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More About The Girls of Atomic City by Denise KiernanOverviewThe incredible story of the young women of Oak Ridge, Tennessee, who unwittingly played a crucial role in one of the most significant moments in US history. At the height of World War II, Oak Ridge, Tennessee, was home to 75,000 residents, consuming more electricity than New York City. But to most of the world, the town did not exist. Thousands of civilians--many of them young women from small towns across the South--were recruited to this secret city, enticed by solid wages and the promise of war-ending work. Kept very much in the dark, few would ever guess the true nature of the tasks they performed each day in the hulking factories in the middle of the Appalachian Mountains. That is, until the end of the war--when Oak Ridge's secret was revealed. Drawing on the voices of the women who lived it--women who are now in their eighties and nineties--The Girls of Atomic City rescues a remarkable, forgotten chapter of American history from obscurity. Denise Kiernan captures the spirit of the times through these women: their pluck, their desire to contribute, and their enduring courage. Combining the grand-scale human drama of The Worst Hard Time with the intimate biography and often troubling science of The Immortal Life of Henrietta Lacks, The Girls of Atomic City is a lasting and important addition to our country's history.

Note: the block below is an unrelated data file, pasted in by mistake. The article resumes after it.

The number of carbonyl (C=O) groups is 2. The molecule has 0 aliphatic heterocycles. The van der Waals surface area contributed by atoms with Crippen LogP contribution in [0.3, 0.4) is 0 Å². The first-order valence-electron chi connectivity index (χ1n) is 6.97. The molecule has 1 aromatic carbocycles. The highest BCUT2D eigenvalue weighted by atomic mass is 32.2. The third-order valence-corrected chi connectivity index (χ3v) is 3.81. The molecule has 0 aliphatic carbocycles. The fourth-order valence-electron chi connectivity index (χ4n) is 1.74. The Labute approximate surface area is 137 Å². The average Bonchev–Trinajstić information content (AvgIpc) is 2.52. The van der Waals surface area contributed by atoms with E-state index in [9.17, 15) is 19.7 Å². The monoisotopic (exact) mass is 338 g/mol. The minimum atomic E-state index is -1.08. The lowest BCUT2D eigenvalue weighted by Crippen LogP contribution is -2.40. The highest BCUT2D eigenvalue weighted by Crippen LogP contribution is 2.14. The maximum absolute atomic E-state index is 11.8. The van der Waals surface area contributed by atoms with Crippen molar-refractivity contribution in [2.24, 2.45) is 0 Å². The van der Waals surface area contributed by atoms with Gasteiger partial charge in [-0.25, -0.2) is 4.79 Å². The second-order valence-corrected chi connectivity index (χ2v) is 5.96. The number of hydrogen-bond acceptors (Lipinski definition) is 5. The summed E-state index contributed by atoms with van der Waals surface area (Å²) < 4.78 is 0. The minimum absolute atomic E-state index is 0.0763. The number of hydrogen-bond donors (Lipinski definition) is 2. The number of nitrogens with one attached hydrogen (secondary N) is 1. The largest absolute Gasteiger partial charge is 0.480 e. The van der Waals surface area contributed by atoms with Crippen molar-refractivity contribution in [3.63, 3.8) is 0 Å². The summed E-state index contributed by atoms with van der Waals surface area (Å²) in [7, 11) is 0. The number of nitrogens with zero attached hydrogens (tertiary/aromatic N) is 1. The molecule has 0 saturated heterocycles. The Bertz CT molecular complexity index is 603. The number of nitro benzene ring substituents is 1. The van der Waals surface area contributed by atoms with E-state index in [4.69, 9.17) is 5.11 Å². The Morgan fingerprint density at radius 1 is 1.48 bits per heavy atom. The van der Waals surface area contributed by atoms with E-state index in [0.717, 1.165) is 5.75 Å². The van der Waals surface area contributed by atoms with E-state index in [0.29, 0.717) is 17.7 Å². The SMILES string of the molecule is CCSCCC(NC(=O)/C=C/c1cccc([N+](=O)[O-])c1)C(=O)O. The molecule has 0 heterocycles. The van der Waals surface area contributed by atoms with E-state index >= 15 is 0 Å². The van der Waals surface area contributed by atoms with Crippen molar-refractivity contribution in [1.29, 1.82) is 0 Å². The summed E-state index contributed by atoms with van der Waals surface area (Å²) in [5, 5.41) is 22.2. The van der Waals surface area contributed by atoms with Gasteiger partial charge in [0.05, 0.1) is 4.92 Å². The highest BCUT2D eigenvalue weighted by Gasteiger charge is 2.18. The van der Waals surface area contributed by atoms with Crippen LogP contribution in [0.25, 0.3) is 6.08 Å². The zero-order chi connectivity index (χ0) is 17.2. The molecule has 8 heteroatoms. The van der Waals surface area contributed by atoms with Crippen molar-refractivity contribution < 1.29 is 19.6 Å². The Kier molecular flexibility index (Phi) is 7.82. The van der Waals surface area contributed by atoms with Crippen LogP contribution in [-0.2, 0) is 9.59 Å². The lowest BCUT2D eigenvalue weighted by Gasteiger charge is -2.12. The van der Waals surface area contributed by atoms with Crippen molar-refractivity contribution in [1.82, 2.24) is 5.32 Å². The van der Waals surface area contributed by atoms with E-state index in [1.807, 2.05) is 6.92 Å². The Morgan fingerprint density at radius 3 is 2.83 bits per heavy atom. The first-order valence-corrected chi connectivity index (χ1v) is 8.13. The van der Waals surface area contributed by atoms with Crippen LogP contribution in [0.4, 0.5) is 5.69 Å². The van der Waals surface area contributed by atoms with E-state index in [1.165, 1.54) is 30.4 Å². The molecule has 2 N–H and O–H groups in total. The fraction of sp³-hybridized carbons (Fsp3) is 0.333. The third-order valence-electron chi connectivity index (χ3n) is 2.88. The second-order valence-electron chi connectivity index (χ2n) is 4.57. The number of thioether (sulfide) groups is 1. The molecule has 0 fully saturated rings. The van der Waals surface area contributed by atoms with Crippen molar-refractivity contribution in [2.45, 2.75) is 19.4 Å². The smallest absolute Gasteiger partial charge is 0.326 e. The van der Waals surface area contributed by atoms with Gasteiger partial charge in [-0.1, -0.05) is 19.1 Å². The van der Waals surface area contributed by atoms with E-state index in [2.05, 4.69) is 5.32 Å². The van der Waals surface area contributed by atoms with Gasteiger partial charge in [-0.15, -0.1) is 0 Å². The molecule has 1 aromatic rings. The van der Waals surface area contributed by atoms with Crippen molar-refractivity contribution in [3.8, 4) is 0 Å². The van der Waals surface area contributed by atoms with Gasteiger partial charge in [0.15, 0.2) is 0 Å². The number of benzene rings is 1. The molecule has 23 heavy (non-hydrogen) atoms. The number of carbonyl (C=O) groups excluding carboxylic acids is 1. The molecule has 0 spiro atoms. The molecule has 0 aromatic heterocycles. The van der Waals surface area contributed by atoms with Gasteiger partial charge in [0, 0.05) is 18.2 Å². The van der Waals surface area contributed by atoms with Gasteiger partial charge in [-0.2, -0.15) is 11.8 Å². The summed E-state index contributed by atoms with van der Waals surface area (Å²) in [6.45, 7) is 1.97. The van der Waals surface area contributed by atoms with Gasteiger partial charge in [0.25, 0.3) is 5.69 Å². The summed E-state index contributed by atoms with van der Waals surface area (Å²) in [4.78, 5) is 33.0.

- ISBN-13: 9781451617528
- ISBN-10: 1451617526
- Publisher: Touchstone Books
- Publish Date: March 2013
- Page Count: 373
- Dimensions: 9.1 x 6.3 x 1.6 inches
- Shipping Weight: 1.3 pounds
Related CategoriesPublishers Weekly Reviews
Publishers Weekly® Reviews
- Reviewed in: Publishers Weekly, page .
- Review Date: 2012-11-26
- Reviewer: Staff